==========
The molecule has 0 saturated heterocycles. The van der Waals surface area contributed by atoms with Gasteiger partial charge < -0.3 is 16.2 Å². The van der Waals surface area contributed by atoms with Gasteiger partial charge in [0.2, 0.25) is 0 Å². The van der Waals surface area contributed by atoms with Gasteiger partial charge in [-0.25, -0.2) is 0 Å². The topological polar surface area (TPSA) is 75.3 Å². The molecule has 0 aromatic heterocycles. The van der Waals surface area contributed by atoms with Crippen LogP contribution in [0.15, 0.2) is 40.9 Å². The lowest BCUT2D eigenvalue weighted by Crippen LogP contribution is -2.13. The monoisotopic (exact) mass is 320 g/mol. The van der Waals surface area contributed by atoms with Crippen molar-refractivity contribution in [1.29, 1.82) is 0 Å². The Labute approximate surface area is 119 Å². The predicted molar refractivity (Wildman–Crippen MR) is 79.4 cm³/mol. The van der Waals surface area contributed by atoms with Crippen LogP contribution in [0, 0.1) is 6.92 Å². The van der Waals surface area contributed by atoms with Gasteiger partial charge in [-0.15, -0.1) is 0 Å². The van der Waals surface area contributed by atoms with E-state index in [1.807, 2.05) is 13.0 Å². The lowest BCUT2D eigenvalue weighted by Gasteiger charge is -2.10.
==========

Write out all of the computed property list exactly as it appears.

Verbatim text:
The molecule has 0 saturated heterocycles. The van der Waals surface area contributed by atoms with Gasteiger partial charge < -0.3 is 16.2 Å². The van der Waals surface area contributed by atoms with Gasteiger partial charge in [0.2, 0.25) is 0 Å². The van der Waals surface area contributed by atoms with Gasteiger partial charge in [-0.25, -0.2) is 0 Å². The topological polar surface area (TPSA) is 75.3 Å². The molecule has 0 aromatic heterocycles. The van der Waals surface area contributed by atoms with Crippen LogP contribution in [0.15, 0.2) is 40.9 Å². The lowest BCUT2D eigenvalue weighted by Crippen LogP contribution is -2.13. The monoisotopic (exact) mass is 320 g/mol. The van der Waals surface area contributed by atoms with Crippen molar-refractivity contribution in [1.29, 1.82) is 0 Å². The Labute approximate surface area is 119 Å². The predicted molar refractivity (Wildman–Crippen MR) is 79.4 cm³/mol. The van der Waals surface area contributed by atoms with Crippen LogP contribution in [0, 0.1) is 6.92 Å². The van der Waals surface area contributed by atoms with Gasteiger partial charge in [-0.15, -0.1) is 0 Å². The van der Waals surface area contributed by atoms with E-state index in [1.807, 2.05) is 13.0 Å². The lowest BCUT2D eigenvalue weighted by Gasteiger charge is -2.10.